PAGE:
Home / News / India /  No deaths due to lack of oxygen reported specifically by states, UTs during 2nd Covid wave: Centre

The Centre on Tuesday informed that the states and UTs have not reported any deaths due to lack of oxygen during the second wave of Covid. It, however, said that there was an unprecedented surge in demand for medical oxygen during the second wave and it peaked at nearly 9000 MT compared to 3095 MT in the first wave. The information was shared by Minister of State for Health Bharati Praveen Pawar in Rajya Sabha.

Responding to a question on whether a large number of Covid patients died due to acute shortage of oxygen in the second wave, the minister said that health is a state subject and states and UTs regularly report the number of cases and deaths to the Centre.

"Detailed guidelines for reporting of deaths have been issued by the Union Health Ministry to all states and UTs. Accordingly, all states and UTs report cases and deaths to the Union Health Ministry on a regular basis. However, no deaths due to lack of oxygen have been specifically reported by states and UTs," Pawar said in a written reply.

The minister added that the Centre supported the states and undertook a series of actions including provisioning medical oxygen, and other consumables to ensure clinical care of Covid patients in view of the steep rise of infection trajectory in the country during April- May 2021.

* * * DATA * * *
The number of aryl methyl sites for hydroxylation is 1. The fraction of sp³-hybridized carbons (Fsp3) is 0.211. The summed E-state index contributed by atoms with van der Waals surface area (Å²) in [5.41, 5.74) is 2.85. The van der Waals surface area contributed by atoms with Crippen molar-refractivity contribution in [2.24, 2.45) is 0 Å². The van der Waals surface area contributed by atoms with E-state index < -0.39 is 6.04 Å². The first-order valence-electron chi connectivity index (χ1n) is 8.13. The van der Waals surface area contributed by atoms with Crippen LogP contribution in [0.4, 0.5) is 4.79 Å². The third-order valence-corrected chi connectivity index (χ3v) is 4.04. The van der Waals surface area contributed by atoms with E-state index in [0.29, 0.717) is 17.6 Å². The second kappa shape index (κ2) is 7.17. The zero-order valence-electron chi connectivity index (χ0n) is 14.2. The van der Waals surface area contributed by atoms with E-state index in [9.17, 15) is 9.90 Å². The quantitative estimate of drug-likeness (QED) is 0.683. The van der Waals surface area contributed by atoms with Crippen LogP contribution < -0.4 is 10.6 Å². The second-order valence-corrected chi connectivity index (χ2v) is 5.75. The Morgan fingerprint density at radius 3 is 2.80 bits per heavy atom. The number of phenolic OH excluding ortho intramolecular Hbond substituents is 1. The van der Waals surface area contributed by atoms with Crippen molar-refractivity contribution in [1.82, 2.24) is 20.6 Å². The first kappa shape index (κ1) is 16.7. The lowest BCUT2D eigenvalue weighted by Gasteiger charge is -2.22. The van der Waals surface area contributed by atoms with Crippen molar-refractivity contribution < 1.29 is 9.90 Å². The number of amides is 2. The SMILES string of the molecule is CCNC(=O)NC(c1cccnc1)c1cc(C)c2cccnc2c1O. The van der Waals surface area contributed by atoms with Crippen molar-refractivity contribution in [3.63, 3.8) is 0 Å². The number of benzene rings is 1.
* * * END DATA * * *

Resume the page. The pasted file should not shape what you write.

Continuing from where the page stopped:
During the second week, several states had reported shortage of oxygen due to rise in cases. On a question of total demand by the states and total supplied, the central government said that the supply of medical oxygen to hospitals is determined by contractual arrangements between the hospital and the medical oxygen supplier concerned.

"However, due to unprecedented surge in demand of medical oxygen during the second wave – the demand in the country peaked to nearly 9000 MT as compared to 3095 MT during the first wave – the central government had to step in to facilitate equitable distribution to the states," the minister said.

She further said that the active caseload of the state and UT was the primary determinant of oxygen allocation. Other factors such as case doubling rate, available medical infrastructure, etc. were also given due consideration. The allocation was kept dynamic as per the changing pandemic load.

The minister informed that the first allocation order was issued on 15th April and revised from time to time, based on the trends of active cases and supply position. A total allocation of 10,250 MT had been done to 26 high burden states as on May 28, 2021.


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